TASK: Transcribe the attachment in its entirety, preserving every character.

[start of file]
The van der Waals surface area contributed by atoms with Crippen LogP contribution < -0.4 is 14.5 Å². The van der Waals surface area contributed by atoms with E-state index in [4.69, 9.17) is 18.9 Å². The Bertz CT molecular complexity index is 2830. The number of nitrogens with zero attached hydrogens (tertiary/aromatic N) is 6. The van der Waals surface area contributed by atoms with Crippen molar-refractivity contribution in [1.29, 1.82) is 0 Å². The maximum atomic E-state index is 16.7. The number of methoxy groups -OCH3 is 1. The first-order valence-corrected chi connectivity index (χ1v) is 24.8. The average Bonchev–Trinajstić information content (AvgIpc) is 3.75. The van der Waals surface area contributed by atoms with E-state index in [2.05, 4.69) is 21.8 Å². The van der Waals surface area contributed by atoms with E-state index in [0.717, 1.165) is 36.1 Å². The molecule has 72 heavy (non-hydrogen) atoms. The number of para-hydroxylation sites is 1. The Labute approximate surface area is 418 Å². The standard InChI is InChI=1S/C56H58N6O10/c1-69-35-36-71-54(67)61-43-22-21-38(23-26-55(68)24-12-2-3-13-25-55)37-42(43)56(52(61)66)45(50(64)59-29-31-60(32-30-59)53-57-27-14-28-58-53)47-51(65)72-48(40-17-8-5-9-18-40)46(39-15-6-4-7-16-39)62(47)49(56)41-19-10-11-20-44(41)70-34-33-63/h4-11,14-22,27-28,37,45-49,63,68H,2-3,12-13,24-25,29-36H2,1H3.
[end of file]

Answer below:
The van der Waals surface area contributed by atoms with Crippen LogP contribution < -0.4 is 14.5 Å². The van der Waals surface area contributed by atoms with E-state index in [4.69, 9.17) is 18.9 Å². The Bertz CT molecular complexity index is 2830. The number of nitrogens with zero attached hydrogens (tertiary/aromatic N) is 6. The van der Waals surface area contributed by atoms with Crippen molar-refractivity contribution in [1.29, 1.82) is 0 Å². The maximum atomic E-state index is 16.7. The number of methoxy groups -OCH3 is 1. The first-order valence-corrected chi connectivity index (χ1v) is 24.8. The average Bonchev–Trinajstić information content (AvgIpc) is 3.75. The van der Waals surface area contributed by atoms with E-state index in [2.05, 4.69) is 21.8 Å². The van der Waals surface area contributed by atoms with E-state index in [0.717, 1.165) is 36.1 Å². The molecule has 72 heavy (non-hydrogen) atoms. The number of para-hydroxylation sites is 1. The Labute approximate surface area is 418 Å². The standard InChI is InChI=1S/C56H58N6O10/c1-69-35-36-71-54(67)61-43-22-21-38(23-26-55(68)24-12-2-3-13-25-55)37-42(43)56(52(61)66)45(50(64)59-29-31-60(32-30-59)53-57-27-14-28-58-53)47-51(65)72-48(40-17-8-5-9-18-40)46(39-15-6-4-7-16-39)62(47)49(56)41-19-10-11-20-44(41)70-34-33-63/h4-11,14-22,27-28,37,45-49,63,68H,2-3,12-13,24-25,29-36H2,1H3.